Huge Project, Small Team

Steve Ebersole edited this page Oct 27, 2015 · 4 revisions

Hibernate is a huge Open Source project (multiple projects, really). And yet its core development team is amazingly small. Which means that we need to pick our battles...

Maintain latest major version

One of the major low-hanging fruits for us in this regard is to maintain just the most recent major release. A major release for us in this regard is the first two digits of the release version (4.0, 4.1, 4.2. 4.3, 5.0, etc). At the time of this writing, e.g., 5.0 has just recently "gone Final" meaning that it is now the current major version. So effectively this means that we no longer consider bugs reported against versions prior to 5.0. When 5.1 goes Final, it will now become the current major version and we will only consider bugs reported against it. And so on..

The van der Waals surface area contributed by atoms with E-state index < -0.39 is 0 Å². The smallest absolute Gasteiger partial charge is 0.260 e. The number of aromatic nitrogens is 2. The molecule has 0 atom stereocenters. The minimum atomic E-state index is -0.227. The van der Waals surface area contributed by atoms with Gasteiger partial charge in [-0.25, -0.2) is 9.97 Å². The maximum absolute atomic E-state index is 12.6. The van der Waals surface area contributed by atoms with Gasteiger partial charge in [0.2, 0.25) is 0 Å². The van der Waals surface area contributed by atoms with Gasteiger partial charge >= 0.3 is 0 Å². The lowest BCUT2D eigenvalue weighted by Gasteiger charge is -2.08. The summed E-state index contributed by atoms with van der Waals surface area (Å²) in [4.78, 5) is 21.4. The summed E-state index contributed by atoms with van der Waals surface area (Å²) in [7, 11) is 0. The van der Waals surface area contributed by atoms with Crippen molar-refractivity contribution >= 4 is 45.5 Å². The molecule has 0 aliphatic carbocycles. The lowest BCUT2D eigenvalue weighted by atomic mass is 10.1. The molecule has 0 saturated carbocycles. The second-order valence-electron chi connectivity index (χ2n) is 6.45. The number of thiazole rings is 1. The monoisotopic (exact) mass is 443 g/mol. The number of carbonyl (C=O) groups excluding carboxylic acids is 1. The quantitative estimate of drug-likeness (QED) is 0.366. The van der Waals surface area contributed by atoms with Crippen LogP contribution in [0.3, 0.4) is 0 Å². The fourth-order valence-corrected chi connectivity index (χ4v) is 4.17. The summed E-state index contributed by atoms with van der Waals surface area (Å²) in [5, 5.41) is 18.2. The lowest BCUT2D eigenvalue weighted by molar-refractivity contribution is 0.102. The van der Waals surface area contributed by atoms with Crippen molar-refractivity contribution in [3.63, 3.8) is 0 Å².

What this means in practice is that for bug reports and to a degree enhancement requests (as separate from new feature requests) we only focus on reports that affect the current major release. After that "switch over point" there would no longer be any releases of the previous current major versions. We may or may not continue to port work to the underlying branch in the GitHub repo for the previous version; it is best not to rely on that.

Implication on Pull Requests

Given this guideline, you may wonder what happens to Pull Requests against no-longer maintained branches. For example, in the scenario above where 5.0 has just gone final, what happens to Pull Requests (and their Jira issues) that targeted 4.3 or earlier?

Pull requests against 4.3 (or earlier) that were created before 5.0 went final will be placed into a special bucket in Jira indicating that they have a test and fix pull request associated with them.

Pull requests against 4.3 (or earlier) created after 5.0 went final will be dealt with as discussed above in regards to asking that the reporter verify the issue against 5.0.

These are great opportunities to take on a champion role.